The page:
Iran: More than 10k health care workers infected with virus | Inquirer News

Iran: More than 10k health care workers infected with virus

/ 09:23 PM May 21, 2020

In this March 8, 2020 file photo, a nurse wears protective gear in a ward dedicated for people infected with the new coronavirus, at a hospital in Tehran, Iran. While crippling sanctions imposed by the U.S. government left the country ill-equipped to deal with the fast-moving virus, some medical professionals say government and religious leaders bear the brunt of the blame for allowing the virus to spread — and for hiding how much it had spread. (AP Photo/Mohammad Ghadamali, File)

TEHRAN, Iran — The coronavirus has infected more than 10,000 health care workers in hard-hit Iran, news outlets reported Thursday.

In southern Yemen, the virus-related death toll at a medical center run by an international aid group attests to “a wider catastrophe” in the war-torn country, Doctors Without Borders said.


The Iranian report carried by semiofficial news agencies, including ISNA, cited Deputy Health Minister Qassem Janbabaei, who did not elaborate. However, reports earlier in the week put the number of infected health care workers at only 800. Iran says more than 100 of those workers have died.

Iran on Thursday put the total number of dead from the virus at 7,249, or 66 more than Wednesday.


Health Ministry spokesman Kianoush Jahanpour said there were more than 129,000 confirmed cases of the virus, including 2,392 more than Wednesday.

Iran has the most virus-related casualties in the region.

For most people, the coronavirus causes mild or moderate symptoms, such as fever and cough that clear up in two to three weeks. For some, especially older adults and people with existing health problems, it can cause more severe illness, including pneumonia and death. The vast majority of people recover.

The Doctors Without Borders facility in the southern Yemeni city of Aden admitted 173 patients between April 30 and May 17, at least 68 of whom have died, the group said in a statement. The U.N.-recognized government based in the south has confirmed 180 cases nationwide, with 29 fatalities.

“What we are seeing in our treatment center is just the tip of the iceberg in terms of the number of people infected and dying in the city,” said Caroline Seguin, the group’s operations manager for Yemen.

“People are coming to us too late to save, and we know that many more people are not coming at all: they are just dying at home.”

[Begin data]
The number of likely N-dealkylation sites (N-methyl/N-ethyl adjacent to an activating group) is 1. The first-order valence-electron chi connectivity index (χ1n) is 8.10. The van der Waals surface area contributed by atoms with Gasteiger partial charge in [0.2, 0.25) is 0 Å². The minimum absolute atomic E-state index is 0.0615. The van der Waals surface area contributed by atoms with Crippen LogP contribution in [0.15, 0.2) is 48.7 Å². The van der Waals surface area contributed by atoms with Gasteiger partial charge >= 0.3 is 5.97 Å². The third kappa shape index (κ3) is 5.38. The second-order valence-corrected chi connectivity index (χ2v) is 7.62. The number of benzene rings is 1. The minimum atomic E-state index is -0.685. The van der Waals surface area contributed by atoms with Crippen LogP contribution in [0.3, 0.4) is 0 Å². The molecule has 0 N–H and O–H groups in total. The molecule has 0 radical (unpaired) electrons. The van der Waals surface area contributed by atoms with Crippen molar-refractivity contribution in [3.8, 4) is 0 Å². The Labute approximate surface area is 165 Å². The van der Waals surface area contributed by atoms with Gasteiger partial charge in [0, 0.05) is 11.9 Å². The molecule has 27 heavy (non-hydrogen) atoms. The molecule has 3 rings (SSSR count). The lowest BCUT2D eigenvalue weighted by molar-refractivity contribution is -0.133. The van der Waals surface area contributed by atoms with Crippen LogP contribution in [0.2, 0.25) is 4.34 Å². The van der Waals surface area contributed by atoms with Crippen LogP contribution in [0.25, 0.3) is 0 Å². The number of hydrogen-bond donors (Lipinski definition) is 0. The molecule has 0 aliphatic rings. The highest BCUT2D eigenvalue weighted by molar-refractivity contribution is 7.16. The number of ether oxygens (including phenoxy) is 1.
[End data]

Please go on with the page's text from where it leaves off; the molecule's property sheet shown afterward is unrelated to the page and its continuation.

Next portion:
The government tally of cases does not include confirmed cases in the country’s north, which is under the control of Houthi rebels who are believed to be concealing the magnitude of the outbreak by suppressing numbers and intimidating journalists and doctors who might leak any information. So far, they have reported four cases, including one death of a Somali migrant.


On Tuesday, a 35-year-old World Food Program staffer died of COVID-19, the illness caused by the virus, in the Houthi-controlled province of Saada, the group said.

In 2014, Houthi rebels took control of Yemen’s north and captured the capital Sanaa, forcing the U.N.-recognized government there to flee to Aden. Since 2015, a Saudi-led coalition of mostly Arab countries has been battling the Houthis to reinstate the government of President Abdel Rabbo Mansour Hadi.

The increase in suspected coronavirus cases in Yemen is sounding alarms throughout the global health community, which fears the virus will spread like wildfire through some of the world’s most vulnerable populations.

The World Health Organization said its models suggest that, under some scenarios, half of Yemen’s population of 30 million could be infected with the virus and more than 40,000 could die.

Half of Yemen’s health facilities are dysfunctional and 18% of the country’s 333 districts have no doctors. Water and sanitation systems have collapsed. Many families can barely afford one meal a day.

“The high level of mortality we are seeing amongst our patients is equivalent to those of intensive care units in Europe, but the people we see dying are much younger than in France or Italy: mostly men between 40 and 60 years old,” said Seguin of Doctors Without Borders, also known by its French acronym MSF.

The war in Yemen has killed more than 100,000 people, according to the Armed Conflict Location & Event Data Project, which tracks violence reports in Yemen. The war has also created the world’s worst humanitarian crisis, leaving millions suffering from food and medical shortages.

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TAGS: 2019-nCoV, China, Coronavirus, COVID-19, Doctors Without Borders, Health, healthworkers, International news, Iran, NcoV, nCoV update, News, novel coronavirus, Outbreak, pandemic, Virus, world, world news, Wuhan
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